Wednesday, June 25, 2008

The Colorado Vet Board Sucks: Tells Konishi -- Yeh, Go Ahead and Retroactively Create Medical Records!

In human medicine, it is estimated that only a very small percentage of those individuals harmed by medical errors or malpractice ever file a complaint or sue.

I feel certain that the same is true in the veterinary realm.

As a rule, something pretty bad has to happen for a pet owner to go through the time and trouble to file a complaint with a vet board -- a process which holds no promise of recompense, but is done to call attention to what the complainant believes to be practices that are dangerous for pets.

So, as I read the Colorado Veterinary Board's "Stipulated Letter of Admonition" admonishing veterinarian Benjamin Konishi, the question that I ask is: "What happened to the horse to compel the owners to file a complaint????"

The answer may be in the board's comments, brief and cryptic as they are:

" . . . the Board found that you failed to properly keep records. The board also found that you treated a horse whom was laterally incumbent [sic], which increased the animal's vulnerability to aspiration and pneumonia as a consequence of the treatment."

Did the horse get aspiration pneumonia as a consequence of the vet treating this horse while he was "laterally incumbent" (I'm quite certain this should have been RECUMBENT. No, the vet board doesn't seem to have a great command of english . . . .)

This seems to me to be implied.

The Colorado Vet Board found that Konishi had violated two statutes of the Veterinary Practice Act. They cited the numbers of those statutes in the "Letter of Admonishment" -- "C.R.S. 12-64-111(1)(a)" and "C.R.S. 12-64-120(3)(b)". Of course, no consumer would know what those numbers meant -- and in this document, the board doesn't bother to tell them. You would have to cross-reference this document with the actual statues to know what violations they found Konishi committed. This is one of the reasons the Colorado Vet Board sucks -- this document is very unfriendly to the viewing public, not forthcoming with information.

Here is what those violations mean --

The first violation -- the violation of 12-64-111(1)(a), means that Konishi committed:

"An act or omission which fails to meet generally accepted standards of veterinary practice.”

The second violation -- the violation of 12-64-120(3)(b), means that Konishi violated the provision that states:

“All practicing veterinarians . . . shall maintain accurate records for every new or existing client-patient relationship . . . Animal patient records shall justify the assessment, diagnosis, and treatment administered or prescribed and shall be legible, written, printed, or prepared electronically as unalterable documents. Records shall be prepared in such a manner that any subsequent evaluation of the same animal patient would yield comprehensive medical, patient, and veterinarian identifying information. Records shall be maintained for a minimum of three years after the animal patient’s last medical examination.”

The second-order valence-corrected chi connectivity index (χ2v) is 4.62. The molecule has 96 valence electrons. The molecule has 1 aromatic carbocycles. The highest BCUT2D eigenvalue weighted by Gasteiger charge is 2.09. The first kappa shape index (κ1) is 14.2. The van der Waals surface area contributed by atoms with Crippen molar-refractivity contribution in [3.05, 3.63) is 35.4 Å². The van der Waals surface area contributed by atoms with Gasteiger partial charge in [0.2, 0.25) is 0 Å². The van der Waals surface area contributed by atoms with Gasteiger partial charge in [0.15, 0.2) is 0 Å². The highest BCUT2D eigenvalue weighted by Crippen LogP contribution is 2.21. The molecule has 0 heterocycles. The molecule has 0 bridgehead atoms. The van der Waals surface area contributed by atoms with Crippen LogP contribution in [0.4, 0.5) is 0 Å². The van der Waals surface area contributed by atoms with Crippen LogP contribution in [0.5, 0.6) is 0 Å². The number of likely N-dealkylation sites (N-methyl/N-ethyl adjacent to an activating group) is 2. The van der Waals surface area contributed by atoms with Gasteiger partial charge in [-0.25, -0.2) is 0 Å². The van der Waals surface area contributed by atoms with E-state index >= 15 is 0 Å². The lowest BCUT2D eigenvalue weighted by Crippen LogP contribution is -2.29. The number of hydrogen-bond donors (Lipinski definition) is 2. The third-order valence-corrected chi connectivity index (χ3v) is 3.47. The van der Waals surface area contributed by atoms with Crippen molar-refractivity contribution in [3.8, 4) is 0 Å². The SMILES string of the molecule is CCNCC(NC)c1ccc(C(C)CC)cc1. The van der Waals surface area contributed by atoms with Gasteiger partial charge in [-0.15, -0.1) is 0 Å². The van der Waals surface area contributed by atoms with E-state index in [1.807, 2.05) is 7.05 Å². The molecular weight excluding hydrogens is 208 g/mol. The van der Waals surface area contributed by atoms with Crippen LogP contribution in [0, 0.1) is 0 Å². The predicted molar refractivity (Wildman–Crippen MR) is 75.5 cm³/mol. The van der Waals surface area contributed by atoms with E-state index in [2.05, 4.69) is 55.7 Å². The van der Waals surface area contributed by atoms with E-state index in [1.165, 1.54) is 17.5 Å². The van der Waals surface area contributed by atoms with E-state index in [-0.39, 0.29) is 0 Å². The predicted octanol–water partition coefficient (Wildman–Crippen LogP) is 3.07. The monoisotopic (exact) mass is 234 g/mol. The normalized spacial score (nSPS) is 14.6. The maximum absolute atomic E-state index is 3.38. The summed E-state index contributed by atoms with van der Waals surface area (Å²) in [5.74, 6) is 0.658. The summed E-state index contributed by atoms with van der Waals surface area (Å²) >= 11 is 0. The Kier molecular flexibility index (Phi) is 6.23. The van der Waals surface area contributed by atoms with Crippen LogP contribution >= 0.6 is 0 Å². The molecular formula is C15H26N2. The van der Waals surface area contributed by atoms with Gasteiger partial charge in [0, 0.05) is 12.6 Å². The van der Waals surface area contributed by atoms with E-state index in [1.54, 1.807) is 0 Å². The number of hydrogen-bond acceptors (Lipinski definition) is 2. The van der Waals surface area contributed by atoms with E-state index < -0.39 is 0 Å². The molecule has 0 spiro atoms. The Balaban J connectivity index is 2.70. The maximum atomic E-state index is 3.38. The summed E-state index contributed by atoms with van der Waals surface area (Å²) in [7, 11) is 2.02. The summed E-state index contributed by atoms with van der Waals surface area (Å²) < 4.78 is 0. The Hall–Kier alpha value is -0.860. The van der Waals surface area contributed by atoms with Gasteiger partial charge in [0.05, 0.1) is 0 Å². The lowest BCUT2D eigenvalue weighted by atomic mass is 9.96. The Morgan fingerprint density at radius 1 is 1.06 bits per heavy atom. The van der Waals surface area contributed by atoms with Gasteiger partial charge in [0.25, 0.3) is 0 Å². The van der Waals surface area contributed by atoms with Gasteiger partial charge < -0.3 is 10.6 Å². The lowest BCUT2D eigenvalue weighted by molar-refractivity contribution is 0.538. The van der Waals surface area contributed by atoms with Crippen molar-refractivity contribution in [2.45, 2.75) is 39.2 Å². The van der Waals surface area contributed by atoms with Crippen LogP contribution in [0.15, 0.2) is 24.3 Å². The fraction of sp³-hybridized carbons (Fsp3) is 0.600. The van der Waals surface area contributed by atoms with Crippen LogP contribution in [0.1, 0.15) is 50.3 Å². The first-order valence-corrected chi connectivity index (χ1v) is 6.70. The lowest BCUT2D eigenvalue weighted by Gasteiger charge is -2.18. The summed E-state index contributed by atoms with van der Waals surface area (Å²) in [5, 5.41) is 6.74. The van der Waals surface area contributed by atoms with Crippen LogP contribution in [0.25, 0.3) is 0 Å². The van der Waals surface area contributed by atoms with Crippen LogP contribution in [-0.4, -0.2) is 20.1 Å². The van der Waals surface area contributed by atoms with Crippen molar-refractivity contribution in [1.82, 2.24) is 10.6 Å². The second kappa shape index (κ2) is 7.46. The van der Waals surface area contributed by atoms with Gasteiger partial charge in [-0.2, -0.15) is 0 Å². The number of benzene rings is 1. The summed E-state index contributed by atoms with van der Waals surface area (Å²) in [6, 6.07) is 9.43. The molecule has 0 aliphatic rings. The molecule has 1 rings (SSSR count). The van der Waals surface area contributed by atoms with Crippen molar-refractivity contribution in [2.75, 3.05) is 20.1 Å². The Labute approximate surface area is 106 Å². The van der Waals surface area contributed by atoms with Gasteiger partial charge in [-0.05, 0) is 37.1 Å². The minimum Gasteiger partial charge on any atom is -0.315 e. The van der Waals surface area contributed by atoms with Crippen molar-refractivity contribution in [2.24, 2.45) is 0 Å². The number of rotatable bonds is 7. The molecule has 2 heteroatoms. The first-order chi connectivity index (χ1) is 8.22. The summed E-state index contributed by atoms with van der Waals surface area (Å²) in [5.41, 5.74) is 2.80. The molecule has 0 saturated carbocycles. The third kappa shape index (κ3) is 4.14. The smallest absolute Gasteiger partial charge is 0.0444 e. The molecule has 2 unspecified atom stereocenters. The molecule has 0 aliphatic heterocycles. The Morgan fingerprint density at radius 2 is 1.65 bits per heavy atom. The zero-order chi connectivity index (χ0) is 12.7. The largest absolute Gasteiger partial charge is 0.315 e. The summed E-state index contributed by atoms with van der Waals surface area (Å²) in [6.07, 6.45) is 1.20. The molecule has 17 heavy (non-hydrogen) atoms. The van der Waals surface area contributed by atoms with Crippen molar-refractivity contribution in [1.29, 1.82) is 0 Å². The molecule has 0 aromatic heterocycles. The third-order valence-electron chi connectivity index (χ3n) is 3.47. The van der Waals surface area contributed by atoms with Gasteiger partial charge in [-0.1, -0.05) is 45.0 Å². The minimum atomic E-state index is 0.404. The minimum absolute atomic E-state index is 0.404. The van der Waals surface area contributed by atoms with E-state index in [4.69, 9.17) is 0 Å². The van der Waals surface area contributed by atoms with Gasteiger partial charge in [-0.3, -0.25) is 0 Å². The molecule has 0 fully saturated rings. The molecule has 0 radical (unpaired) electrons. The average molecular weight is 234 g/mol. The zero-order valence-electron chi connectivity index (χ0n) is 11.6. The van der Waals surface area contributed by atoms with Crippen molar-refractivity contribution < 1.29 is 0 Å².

Here is another reason why the Colorado Vet Board sucks:

In spite of finding Konishi in violation of these statutes, and implying that his actions put the horse at risk for pneumonia, the board had only two requirements for Konishi:

The second was that he complete 6 hours of continuing education in acute abdomen diagnosis. (Hmmm, does that mean he also misdiagnosed this animal???)

The first was very outrageous. The vet board ordered Konishi to "Write records in connection with this case within 12 months."

EXCUSE ME???????? You are finding him in violation of record keeping rules and then you tell him to RETROACTIVELY CREATE RECORDS for the case that spurred the complaint and you give him a YEAR TO RETROACTIVELY CREATE RECORDS?

EXCUSE me, he was supposed to have records that are UNALTERABLE . . .already.

The statute says that the record must "justify the assessment, diagnosis, and treatment administered or prescribed . . . " yet they state that he administered the treatment while the horse was "incumbent" which increased his risk of pneumonia -- so either he lies in the records he creates and makes it look like he didn't do those things, OR he violates this statute all over again by failing to meet its "justification." Also, the board ordered him to take a class in diagnostics. Did he misdiagnose this patient? If he did, and you are asking him to RETROACTIVELY CREATE A RECORD UP TO A YEAR LATER, does he RECORD his misdiagnosis??? (If he does, then he violates the statute because he won't be able to justify the diagnosis . . .). But if he doesn't, THEN HE'S CREATING INNACURATE RECORDS!

This is all they did. No fine.

And an incomprehensible order to retroactively create non-existent patient records that either do, or do not, accurately describe what actually occurred.


With friends like the Colorado Vet Board, Colorado's pets sure don't need any enemies.

Disciplinary Action vs. Benjamin Konishi:


Colorado Regulatory Decisions:

Board Orders

Colorado Veterinary Practice Act

Sunday, June 22, 2008

Video on the Perils of Veterinary "Care"

Jan Rasmusen, canine health advocate and educator, author of the award-winning book "Scared Poopless" has released a compelling video that I recommend to all readers. While this blog post isn't about a particular bad vet, Ms. Rasmusen's video covers most of the common instances of vet care gone wrong, including over-vaccination, the veterinary profession's conscription in the pharmaceutical and pet food sales industry, and the perils posed to pets left overnight without qualified supervision at clinics all over the country -- just to name a few.

This incisive short and educational piece looks at "profit-driven and outdated methods of care."

Ms. Rasmusen articulately points out one of the chief reasons our pets become so vulnerable in the hands of vets -- our own trust in those vets. Rasmusen says:

"Most of us trust our vets wholeheartedly, because we see dog care as too complicated for mere mortals, we happily abdicate our responsibility as our
pets advocate in favor of our vet's perceived wisdom."

To hear many good reasons why you shouldn't abdicate that responsibility, watch the video.

You can also visit Rasmusen's website at

Monday, June 16, 2008